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Seasonal decorations on a Liège shopping street.
Seasonal decorations on a Liège shopping street. (Michael Abrams / S&S)
Seasonal decorations on a Liège shopping street.
Seasonal decorations on a Liège shopping street. (Michael Abrams / S&S)
Eating and drinking are a major theme at the stands, where one can enjoy goose liver paté with champagne or “raclette,” melted cheese toasts, with strong Trappist beer, just to mention a few of the offerings.
Eating and drinking are a major theme at the stands, where one can enjoy goose liver paté with champagne or “raclette,” melted cheese toasts, with strong Trappist beer, just to mention a few of the offerings. (Michael Abrams / S&S)
A child skates near the Liège cathedral.
A child skates near the Liège cathedral. (Michael Abrams / S&S)
Glass stars are among the things you can buy at the Village de Noël in Liège.
Glass stars are among the things you can buy at the Village de Noël in Liège. (Michael Abrams / S&S)
Seems like even Santa is enjoying the food at Liege, Belgium's Village de Noël — Christmas Village — on the city's Place du Marche.
Seems like even Santa is enjoying the food at Liege, Belgium's Village de Noël — Christmas Village — on the city's Place du Marche. (Michael Abrams / S&S)

If you are familiar with German Christmas markets, at first glance, the market in Liège, Belgium will look pretty much the same. Wooden huts on a city square, decorated with Christmas lights and pine branches; the smell of hot spiced wine and sausage wafting through the air.

On second glance — and smell — you notice something a little different. It’s not quite the same aroma, there is a whiff of cheese and a trace champagne riding the wind, and instead of stands selling pots and pans, Christmas decorations and underwear, most of them are dedicated to food.

This is not to say that you can’t shop here, you can. You’ll find the quintessential presents from Belgium, lace and chocolate, but also hand-blown glass, wooden toys, jewelry and silk scarves.

It seems, though, that most of the people come to eat, drink, meet friends and be merry.

Liège is in the Francophone area of Belgium, and it would appear that its citizens not only speak French, but also have a French palate.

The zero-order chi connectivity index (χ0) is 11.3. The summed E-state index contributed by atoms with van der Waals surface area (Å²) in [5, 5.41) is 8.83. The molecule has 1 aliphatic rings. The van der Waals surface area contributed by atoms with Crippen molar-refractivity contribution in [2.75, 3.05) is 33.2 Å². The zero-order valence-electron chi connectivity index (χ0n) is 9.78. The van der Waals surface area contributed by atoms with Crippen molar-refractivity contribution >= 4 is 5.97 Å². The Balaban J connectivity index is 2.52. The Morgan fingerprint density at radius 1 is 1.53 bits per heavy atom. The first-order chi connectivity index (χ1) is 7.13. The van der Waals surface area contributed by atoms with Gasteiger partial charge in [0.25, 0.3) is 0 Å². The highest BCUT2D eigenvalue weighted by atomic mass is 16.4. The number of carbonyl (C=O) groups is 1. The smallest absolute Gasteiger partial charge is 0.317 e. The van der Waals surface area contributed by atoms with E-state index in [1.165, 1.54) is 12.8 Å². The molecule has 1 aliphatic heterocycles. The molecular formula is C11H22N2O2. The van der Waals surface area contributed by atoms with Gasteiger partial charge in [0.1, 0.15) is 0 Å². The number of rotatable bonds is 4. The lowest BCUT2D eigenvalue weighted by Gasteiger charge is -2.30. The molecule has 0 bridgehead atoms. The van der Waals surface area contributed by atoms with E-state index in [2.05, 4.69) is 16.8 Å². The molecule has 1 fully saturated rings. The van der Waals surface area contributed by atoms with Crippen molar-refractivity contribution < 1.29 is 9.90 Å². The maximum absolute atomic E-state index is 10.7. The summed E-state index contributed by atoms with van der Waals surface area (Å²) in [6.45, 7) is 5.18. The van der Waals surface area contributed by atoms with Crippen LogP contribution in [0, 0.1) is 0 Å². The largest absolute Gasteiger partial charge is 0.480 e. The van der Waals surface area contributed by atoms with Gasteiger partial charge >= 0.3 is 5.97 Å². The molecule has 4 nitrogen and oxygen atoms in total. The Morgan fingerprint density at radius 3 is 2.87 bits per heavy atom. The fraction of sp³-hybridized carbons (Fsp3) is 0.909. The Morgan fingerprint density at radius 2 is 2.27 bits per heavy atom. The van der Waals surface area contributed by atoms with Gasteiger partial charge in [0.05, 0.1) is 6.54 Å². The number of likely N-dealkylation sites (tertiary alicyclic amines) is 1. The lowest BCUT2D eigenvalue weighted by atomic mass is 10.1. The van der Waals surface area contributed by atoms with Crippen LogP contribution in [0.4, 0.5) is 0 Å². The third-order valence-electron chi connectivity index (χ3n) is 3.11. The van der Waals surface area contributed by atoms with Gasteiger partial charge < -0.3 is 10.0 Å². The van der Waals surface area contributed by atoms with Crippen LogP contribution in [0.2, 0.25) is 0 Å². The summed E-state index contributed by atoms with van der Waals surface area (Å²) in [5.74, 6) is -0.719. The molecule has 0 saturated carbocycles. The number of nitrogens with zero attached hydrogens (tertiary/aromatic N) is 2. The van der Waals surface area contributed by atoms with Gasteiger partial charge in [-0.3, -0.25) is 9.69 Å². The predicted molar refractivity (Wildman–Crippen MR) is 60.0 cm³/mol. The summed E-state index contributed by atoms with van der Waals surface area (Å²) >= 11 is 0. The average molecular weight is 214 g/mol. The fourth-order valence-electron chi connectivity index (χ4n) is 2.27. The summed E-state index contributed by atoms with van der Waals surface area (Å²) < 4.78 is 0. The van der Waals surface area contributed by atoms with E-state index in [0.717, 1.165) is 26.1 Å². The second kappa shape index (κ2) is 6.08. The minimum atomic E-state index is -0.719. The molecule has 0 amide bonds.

Oysters and champagne, foie gras and Sancerre wine, Munster cheese and Edelzwicker wine from the Alsace are served here. But the Belgian specialties do not come up short either: there are waffles served with powdered sugar, dried ham and sausages from the Ardennes and strong, dark Trappist beer to be tried.

There are three areas in Liège where the Village de Noël, or Christmas village, takes place: on Place du Marché, Place St. Lambert and Place Cathedrale, with 155 huts spread between them.

Place St. Lambert and Place du Marché are across from each other. Along St. Lambert, two long rows of the wooded cottages stand face to face, and it here where most of the shopping is done. Most of the food stands are on du Marché ( the market place). It is paved with gravel, so when wet, it is a bit muddy.

The Place Cathedrale, as the name indicates, is in the shadow of the Liège cathedral. On the square there is an small ice-skating rink surrounded by — what else? More huts, selling more food. Watch the kids skate by as you sip a mug of vin chaud, as the hot spicy wine is called, and think about what presents to buy for family and friends.

You will probably have a harder time deciding what to eat at Liège’s Village de Noël.

If you go to Liège ...

Where: Liège, known as Luik in Flemish and Lüttich in German, is in eastern Belgium, southeast of Brussels on highway A3/E40 and east of Mons on A15/E42. It is also southwest of Maastricht, Netherlands, and west of Aachen, Germany. Trains run regularly from Brussels to Liège.

When: The Christmas market, or the Village de Noël, as it is known locally, starts this Saturday and runs through Dec. 28 on the Place du Marché, Place St. Lambert and Place Cathedrale in downtown Liege. It is open from 11 a.m. to 7 p.m. Monday through Thursday and until 8 p.m. on Friday. On Saturday and Sunday it is open from 10 a.m. to 8 p.m.

Additional information: Details on the Christmas market in French at www.infomanif.com/agenda/detailann.php?varech=lo5qs0si. The city’s Web site is www.liege.be, but it does not have much information on the Christmas market.

— Michael Abrams

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